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JAMA Psychiatry. 2014 Apr;71(4):423-31. doi: 10.1001/jamapsychiatry.2013.4374.

Assessment of plasma C-reactive protein as a biomarker of posttraumatic stress disorder risk.

Author information

  • 1Department of Medicine, University of California, San Diego (UCSD)2Veterans Affairs (VA) San Diego Healthcare System, San Diego, California.
  • 2Veterans Affairs (VA) San Diego Healthcare System, San Diego, California3VA Center of Excellence for Stress and Mental Health, San Diego, California4Department of Psychiatry, UCSD, La Jolla.
  • 3Department of Psychiatry, UCSD, La Jolla.
  • 4Department of Preventive Medicine, University of Southern California, Los Angeles.
  • 5Department of Medicine, University of California, San Diego (UCSD).
  • 6Department of Psychiatry and Psychotherapy, University Medical Center Hamburg-Eppendorf, Hamburg, Germany.

Abstract

IMPORTANCE:

Posttraumatic stress disorder (PTSD) has been associated in cross-sectional studies with peripheral inflammation. It is not known whether this observed association is the result of PTSD predisposing to inflammation (as sometimes postulated) or to inflammation predisposing to PTSD.

OBJECTIVE:

To determine whether plasma concentration of the inflammatory marker C-reactive protein (CRP) helps predict PTSD symptoms.

DESIGN, SETTING, AND PARTICIPANTS:

The Marine Resiliency Study, a prospective study of approximately 2600 war zone-deployed Marines, evaluated PTSD symptoms and various physiological and psychological parameters before deployment and at approximately 3 and 6 months following a 7-month deployment. Participants were recruited from 4 all-male infantry battalions imminently deploying to a war zone. Participation was requested of 2978 individuals; 2610 people (87.6%) consented and 2555 (85.8%) were included in the present analysis. Postdeployment data on combat-related trauma were included for 2208 participants (86.4% of the 2555 included) and on PTSD symptoms at 3 and 6 months after deployment for 1861 (72.8%) and 1617 (63.3%) participants, respectively.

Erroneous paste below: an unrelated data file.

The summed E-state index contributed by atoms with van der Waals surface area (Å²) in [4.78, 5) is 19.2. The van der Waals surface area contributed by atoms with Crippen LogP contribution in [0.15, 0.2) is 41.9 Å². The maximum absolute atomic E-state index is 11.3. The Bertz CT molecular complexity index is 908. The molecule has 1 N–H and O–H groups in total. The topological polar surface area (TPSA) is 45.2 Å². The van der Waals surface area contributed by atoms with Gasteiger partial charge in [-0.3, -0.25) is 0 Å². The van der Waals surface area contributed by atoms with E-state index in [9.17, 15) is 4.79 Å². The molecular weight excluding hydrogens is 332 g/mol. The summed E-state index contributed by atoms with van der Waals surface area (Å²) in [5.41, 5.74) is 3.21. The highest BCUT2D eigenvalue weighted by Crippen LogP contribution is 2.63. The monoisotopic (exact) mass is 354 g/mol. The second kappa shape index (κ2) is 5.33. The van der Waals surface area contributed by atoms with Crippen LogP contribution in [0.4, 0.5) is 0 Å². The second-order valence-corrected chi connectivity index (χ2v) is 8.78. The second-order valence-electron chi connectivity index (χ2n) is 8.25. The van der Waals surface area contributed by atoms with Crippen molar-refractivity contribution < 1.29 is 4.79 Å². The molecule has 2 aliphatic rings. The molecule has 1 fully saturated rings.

MAIN OUTCOMES AND MEASURES:

Severity of PTSD symptoms 3 months after deployment assessed by the Clinician-Administered PTSD Scale (CAPS).

RESULTS:

We determined the effects of baseline plasma CRP concentration on postdeployment CAPS using zero-inflated negative binomial regression (ZINBR), a procedure designed for distributions, such as CAPS in this study, that have an excess of zeroes in addition to being positively skewed. Adjusting for the baseline CAPS score, trauma exposure, and other relevant covariates, we found baseline plasma CRP concentration to be a highly significant overall predictor of postdeployment CAPS scores (P = .002): each 10-fold increment in CRP concentration was associated with an odds ratio of nonzero outcome (presence vs absence of any PTSD symptoms) of 1.51 (95% CI, 1.15-1.97; P = .003) and a fold increase in outcome with a nonzero value (extent of symptoms when present) of 1.06 (95% CI, 0.99-1.14; P = .09).

CONCLUSIONS:

AND RELEVANCE A marker of peripheral inflammation, plasma CRP may be prospectively associated with PTSD symptom emergence, suggesting that inflammation may predispose to PTSD.

[PubMed - indexed for MEDLINE]
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